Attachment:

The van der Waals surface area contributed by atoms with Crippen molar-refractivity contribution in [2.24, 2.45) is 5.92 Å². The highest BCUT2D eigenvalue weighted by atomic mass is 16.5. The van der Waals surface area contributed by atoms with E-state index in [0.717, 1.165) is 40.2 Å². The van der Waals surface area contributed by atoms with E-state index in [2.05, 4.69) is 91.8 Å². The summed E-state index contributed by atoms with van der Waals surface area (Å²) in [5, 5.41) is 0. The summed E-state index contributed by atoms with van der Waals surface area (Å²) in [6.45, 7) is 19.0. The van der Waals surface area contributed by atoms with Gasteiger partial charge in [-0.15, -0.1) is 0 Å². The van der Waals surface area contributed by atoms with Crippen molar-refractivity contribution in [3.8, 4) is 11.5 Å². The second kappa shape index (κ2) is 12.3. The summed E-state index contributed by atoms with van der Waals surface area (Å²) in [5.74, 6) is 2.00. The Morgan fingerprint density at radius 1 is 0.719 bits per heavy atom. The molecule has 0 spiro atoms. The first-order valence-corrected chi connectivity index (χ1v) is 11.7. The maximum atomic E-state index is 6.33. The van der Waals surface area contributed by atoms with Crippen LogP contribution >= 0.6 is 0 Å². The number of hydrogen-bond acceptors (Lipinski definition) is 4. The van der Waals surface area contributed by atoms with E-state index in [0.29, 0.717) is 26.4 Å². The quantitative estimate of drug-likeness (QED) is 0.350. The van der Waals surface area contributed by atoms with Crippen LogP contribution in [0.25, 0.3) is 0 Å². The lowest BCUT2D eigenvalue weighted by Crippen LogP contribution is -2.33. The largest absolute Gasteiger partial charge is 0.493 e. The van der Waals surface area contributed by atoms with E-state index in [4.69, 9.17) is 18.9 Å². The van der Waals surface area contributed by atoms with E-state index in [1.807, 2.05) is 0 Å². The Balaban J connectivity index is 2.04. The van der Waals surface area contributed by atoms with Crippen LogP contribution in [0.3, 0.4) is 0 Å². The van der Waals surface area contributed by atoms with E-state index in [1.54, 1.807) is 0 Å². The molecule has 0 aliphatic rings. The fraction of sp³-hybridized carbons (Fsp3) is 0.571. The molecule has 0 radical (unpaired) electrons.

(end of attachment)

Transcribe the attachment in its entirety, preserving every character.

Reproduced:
The van der Waals surface area contributed by atoms with Crippen molar-refractivity contribution in [2.24, 2.45) is 5.92 Å². The highest BCUT2D eigenvalue weighted by atomic mass is 16.5. The van der Waals surface area contributed by atoms with E-state index in [0.717, 1.165) is 40.2 Å². The van der Waals surface area contributed by atoms with E-state index in [2.05, 4.69) is 91.8 Å². The summed E-state index contributed by atoms with van der Waals surface area (Å²) in [5, 5.41) is 0. The summed E-state index contributed by atoms with van der Waals surface area (Å²) in [6.45, 7) is 19.0. The van der Waals surface area contributed by atoms with Gasteiger partial charge in [-0.15, -0.1) is 0 Å². The van der Waals surface area contributed by atoms with Crippen molar-refractivity contribution in [3.8, 4) is 11.5 Å². The second kappa shape index (κ2) is 12.3. The summed E-state index contributed by atoms with van der Waals surface area (Å²) in [5.74, 6) is 2.00. The Morgan fingerprint density at radius 1 is 0.719 bits per heavy atom. The molecule has 0 spiro atoms. The first-order valence-corrected chi connectivity index (χ1v) is 11.7. The maximum atomic E-state index is 6.33. The van der Waals surface area contributed by atoms with Crippen LogP contribution >= 0.6 is 0 Å². The number of hydrogen-bond acceptors (Lipinski definition) is 4. The van der Waals surface area contributed by atoms with E-state index in [0.29, 0.717) is 26.4 Å². The quantitative estimate of drug-likeness (QED) is 0.350. The van der Waals surface area contributed by atoms with Crippen LogP contribution in [0.25, 0.3) is 0 Å². The lowest BCUT2D eigenvalue weighted by Crippen LogP contribution is -2.33. The largest absolute Gasteiger partial charge is 0.493 e. The van der Waals surface area contributed by atoms with E-state index in [4.69, 9.17) is 18.9 Å². The van der Waals surface area contributed by atoms with E-state index in [1.807, 2.05) is 0 Å². The Balaban J connectivity index is 2.04. The van der Waals surface area contributed by atoms with Crippen LogP contribution in [0.3, 0.4) is 0 Å². The van der Waals surface area contributed by atoms with E-state index in [1.54, 1.807) is 0 Å². The molecule has 0 aliphatic rings. The fraction of sp³-hybridized carbons (Fsp3) is 0.571. The molecule has 0 radical (unpaired) electrons.